to improve the sound of your audio system? Can it ever really
be good enough? Being in the business of manufacturing audio
gear I see the audiophile frenzy to upgrade components from
a rather inside perspective. For some it is an never
ending quest, for others it stops when the pocket book runs dry.
weakest link game is about spending as little money as possible
while getting the highest fidelity you can. And it starts
with the fundamental understanding that a chain is never stronger
than it's weakest link. The audio chain is no different. You
absolutely will NOT hear anything sound better than the poorest
sounding component in your chain.
motivation for writing this paper comes from seeing people handicap
their audio system on a daily basis. It's tragic to see someone
purchase a great component and then handicap it with a weak link
somewhere else in the chain so that they misjudge the new component.
The weak link makes it hard to hear a justifiable improvement.
A great amp might actually sound worse do to it's more detailed
and revealing nature.
the right are pictures of a typical audio chain. The chain
starts with the recording or CD itself. This is one part where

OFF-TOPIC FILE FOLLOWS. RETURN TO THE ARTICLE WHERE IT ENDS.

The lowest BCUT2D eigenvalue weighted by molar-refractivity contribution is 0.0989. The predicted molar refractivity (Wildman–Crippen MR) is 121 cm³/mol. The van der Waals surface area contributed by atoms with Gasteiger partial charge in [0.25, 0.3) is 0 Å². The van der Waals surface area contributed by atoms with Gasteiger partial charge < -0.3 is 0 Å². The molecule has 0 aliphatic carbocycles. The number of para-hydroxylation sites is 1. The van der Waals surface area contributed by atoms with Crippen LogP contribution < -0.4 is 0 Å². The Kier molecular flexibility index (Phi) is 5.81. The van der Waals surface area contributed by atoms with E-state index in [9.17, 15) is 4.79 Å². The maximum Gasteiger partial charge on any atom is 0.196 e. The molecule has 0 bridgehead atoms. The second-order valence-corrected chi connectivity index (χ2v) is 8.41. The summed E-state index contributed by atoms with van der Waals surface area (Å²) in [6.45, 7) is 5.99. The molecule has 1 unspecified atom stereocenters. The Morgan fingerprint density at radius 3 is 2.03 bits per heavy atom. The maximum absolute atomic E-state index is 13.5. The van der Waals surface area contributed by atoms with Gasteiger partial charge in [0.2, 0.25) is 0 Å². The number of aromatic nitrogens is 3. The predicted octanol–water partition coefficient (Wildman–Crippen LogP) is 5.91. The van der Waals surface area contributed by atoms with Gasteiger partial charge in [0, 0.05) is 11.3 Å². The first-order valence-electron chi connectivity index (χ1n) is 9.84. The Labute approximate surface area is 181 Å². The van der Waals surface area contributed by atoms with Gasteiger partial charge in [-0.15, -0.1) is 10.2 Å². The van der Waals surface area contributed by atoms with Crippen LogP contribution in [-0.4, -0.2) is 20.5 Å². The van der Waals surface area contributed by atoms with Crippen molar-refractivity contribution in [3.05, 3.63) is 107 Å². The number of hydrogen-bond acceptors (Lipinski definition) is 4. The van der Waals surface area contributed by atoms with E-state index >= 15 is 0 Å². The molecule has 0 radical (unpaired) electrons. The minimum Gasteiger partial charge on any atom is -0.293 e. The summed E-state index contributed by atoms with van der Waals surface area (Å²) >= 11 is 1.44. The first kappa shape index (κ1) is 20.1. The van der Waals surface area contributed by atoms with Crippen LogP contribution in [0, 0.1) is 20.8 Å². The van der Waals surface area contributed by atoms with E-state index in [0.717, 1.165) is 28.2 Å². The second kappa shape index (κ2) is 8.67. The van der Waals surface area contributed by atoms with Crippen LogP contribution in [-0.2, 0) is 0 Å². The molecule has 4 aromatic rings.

have little control - other than the option of purchasing CD's
that are well recorded.
first real link in the chain that you do have complete control over
is the source - in this example, the CD player. This is often the
weakest link. Won't matter how good your cables and electronics
are, they can only reproduce the signal your source gives them.
If you are just putting together a system from scratch, spend
the most money on the source. Then as time goes on you can gradually
upgrade your amps and speakers, cables etc. With a good source
you'll stand a better chance of hearing a justifiable difference
between components. For example, you may have a $500 amplifier
and have brought home a $1500 amplifier to compare with your
own. Without a good source it is likely to sound perhaps 10%
better than what you have making it hard to understand why it costs
3 times as much. With a good source you may perceive the difference
to be huge and easily worth the upgrade.
second link in the chain to focus on is believe it or not, all of
the electrical connections. This is THE most completely overlooked
and underestimated link in the chain. Here is a great example:
yourself probably have a pair of interconnects that cost a little
bit of money. Yet you handicap them with dirt and oils that